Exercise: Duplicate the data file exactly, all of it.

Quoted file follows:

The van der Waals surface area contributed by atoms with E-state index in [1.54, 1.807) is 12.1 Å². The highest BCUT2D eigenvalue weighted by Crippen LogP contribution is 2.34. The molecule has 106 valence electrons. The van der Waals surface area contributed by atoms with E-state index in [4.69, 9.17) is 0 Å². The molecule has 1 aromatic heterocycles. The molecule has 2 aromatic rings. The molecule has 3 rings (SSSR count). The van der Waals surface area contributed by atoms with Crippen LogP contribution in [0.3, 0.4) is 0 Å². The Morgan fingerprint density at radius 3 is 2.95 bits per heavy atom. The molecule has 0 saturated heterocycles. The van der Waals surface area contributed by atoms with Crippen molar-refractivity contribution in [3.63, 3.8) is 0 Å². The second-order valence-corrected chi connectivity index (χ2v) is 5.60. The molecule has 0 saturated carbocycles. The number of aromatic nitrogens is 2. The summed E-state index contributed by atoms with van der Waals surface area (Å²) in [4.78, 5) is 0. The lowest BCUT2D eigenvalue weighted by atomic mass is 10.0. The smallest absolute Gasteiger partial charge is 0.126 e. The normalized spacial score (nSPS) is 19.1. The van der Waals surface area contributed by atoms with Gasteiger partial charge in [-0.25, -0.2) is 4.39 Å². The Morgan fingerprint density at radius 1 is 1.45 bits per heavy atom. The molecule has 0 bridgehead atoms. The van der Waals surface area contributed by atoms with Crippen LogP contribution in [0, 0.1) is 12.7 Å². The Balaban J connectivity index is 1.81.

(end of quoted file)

The van der Waals surface area contributed by atoms with E-state index in [1.54, 1.807) is 12.1 Å². The highest BCUT2D eigenvalue weighted by Crippen LogP contribution is 2.34. The molecule has 106 valence electrons. The van der Waals surface area contributed by atoms with E-state index in [4.69, 9.17) is 0 Å². The molecule has 1 aromatic heterocycles. The molecule has 2 aromatic rings. The molecule has 3 rings (SSSR count). The van der Waals surface area contributed by atoms with Crippen LogP contribution in [0.3, 0.4) is 0 Å². The Morgan fingerprint density at radius 3 is 2.95 bits per heavy atom. The molecule has 0 saturated heterocycles. The van der Waals surface area contributed by atoms with Crippen molar-refractivity contribution in [3.63, 3.8) is 0 Å². The second-order valence-corrected chi connectivity index (χ2v) is 5.60. The molecule has 0 saturated carbocycles. The number of aromatic nitrogens is 2. The summed E-state index contributed by atoms with van der Waals surface area (Å²) in [4.78, 5) is 0. The lowest BCUT2D eigenvalue weighted by atomic mass is 10.0. The smallest absolute Gasteiger partial charge is 0.126 e. The normalized spacial score (nSPS) is 19.1. The van der Waals surface area contributed by atoms with Gasteiger partial charge in [-0.25, -0.2) is 4.39 Å². The Morgan fingerprint density at radius 1 is 1.45 bits per heavy atom. The molecule has 0 bridgehead atoms. The van der Waals surface area contributed by atoms with Crippen LogP contribution in [0, 0.1) is 12.7 Å². The Balaban J connectivity index is 1.81.